A small building society today launched a tax-free savings account which guarantees to beat inflation.
National Counties Building Society (NCBS) is offering a five-year Isa that pays annual interest of 1% plus the change in inflation, which is the measure of the rise in the cost of living, over that period as measured by the Retail Prices Index (RPI).
Based on the current 5% annual RPI inflation, that's a 5.82% annual rate, according to NCBS.
The group is the only savings provider to offer consumers an account with an inflation guarantee after the government-backed National Savings and Investments pulled all of its index-linked products last month.
The current combination of high inflation and record low interest rates has left savers struggling to make a real return on their money once tax and inflation are taken into account.
How it works
- You are paid the rise in RPI over the five years plus 1% (see below for breakdown).
- You must open the account and deposit a minimum £5,100 by 30 September (though the account may close earlier if over-subscribed). The maximum you can save in any cash Isa is £5,100 a year.
- The balance can be made up of new cash Isa money or cash transferred from old Isa accounts, or a mixture of the two (see the Isa Transfers guide).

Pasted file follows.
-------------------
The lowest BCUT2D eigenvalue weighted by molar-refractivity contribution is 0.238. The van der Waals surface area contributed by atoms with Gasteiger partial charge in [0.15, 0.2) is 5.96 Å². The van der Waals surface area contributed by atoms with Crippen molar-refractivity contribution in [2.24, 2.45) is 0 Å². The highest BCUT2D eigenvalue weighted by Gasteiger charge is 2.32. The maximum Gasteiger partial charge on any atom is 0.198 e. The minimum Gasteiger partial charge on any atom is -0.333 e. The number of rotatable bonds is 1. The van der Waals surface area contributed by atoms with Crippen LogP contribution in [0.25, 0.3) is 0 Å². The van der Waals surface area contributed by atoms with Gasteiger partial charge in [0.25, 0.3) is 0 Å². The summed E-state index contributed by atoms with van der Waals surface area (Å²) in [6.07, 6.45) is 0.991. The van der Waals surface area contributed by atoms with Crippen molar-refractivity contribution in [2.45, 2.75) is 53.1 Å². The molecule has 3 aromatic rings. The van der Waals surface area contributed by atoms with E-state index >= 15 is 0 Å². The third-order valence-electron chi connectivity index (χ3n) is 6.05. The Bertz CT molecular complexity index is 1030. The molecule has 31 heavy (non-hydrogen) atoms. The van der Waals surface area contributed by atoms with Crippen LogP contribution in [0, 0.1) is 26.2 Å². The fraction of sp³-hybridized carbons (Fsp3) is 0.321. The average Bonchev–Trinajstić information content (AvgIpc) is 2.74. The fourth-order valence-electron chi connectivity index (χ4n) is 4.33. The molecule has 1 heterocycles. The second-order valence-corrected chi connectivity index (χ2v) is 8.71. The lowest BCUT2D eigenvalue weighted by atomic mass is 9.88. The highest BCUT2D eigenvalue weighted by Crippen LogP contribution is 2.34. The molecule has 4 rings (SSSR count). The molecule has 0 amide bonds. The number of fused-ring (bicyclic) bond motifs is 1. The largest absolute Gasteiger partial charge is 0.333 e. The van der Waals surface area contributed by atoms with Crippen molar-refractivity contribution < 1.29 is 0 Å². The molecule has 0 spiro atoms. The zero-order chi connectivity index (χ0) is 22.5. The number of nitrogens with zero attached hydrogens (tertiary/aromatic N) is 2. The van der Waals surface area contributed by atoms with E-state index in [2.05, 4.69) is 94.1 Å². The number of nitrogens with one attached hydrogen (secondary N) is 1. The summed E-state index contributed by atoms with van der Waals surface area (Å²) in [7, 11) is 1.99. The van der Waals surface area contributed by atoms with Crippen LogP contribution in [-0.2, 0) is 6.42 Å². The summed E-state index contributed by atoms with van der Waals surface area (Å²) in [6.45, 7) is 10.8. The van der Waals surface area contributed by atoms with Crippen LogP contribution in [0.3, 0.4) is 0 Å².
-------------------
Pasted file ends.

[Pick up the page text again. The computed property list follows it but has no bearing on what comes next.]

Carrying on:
- You can top-up your balance but only until the account is closed to new cash (30 September at the latest).
- The 1% interest is paid from account opening but the RPI interest only starts accruing from 1 October.
- If RPI is negative over the term (ie, prices drop during that time) you will just be paid 1% annual interest.
- You cannot make a withdrawal but you can close the account at any time and take your cash, though you will only earn the 1% fixed interest, not any RPI-related interest.
How exactly is interest calculated?
- RPI interest. This is paid on account maturity on 1 October 2015. It is based on the difference in the RPI index between July 2010 and July 2015. In plain English, this means you'll get, in percentage terms, the typical rise in the cost of living between those dates.
Say, in that time, the index rose by 25% and you started with a £5,100 balance, you'd be paid £1,275 interest (25% of £5,100).
RPI is usually expressed as an annual figure – for instance the current 5% figure shows the difference in prices (therefore the difference in the index) between June 2009 and June 2010 – but in this case NCBS is using the difference over five years.
- Extra 1% interest. This is an annual figure so accrues every year.
The RPI interest paid is purely on the balance on 1 October, not anything earned from the separate 1% fixed interest.
Similarly, the 1% interest is paid solely on your deposit, not any RPI-related interest, though it starts accruing the moment you have cash in the account.
Is the account any good?
Unlike any other savings account on the market it is guaranteed to beat inflation over the term.
Every other standard account fails to beat RPI inflation. Remember, the present 5% rate tracks prices over the previous year whereas anyone opening an account today wants their cash to grow faster than inflation in future years.
However, your money is locked in for five years, unless you pay the interest penalty. Also, interest rates may rise in that time and inflation may fall, meaning you'd be better off elsewhere.
Further reading/Key links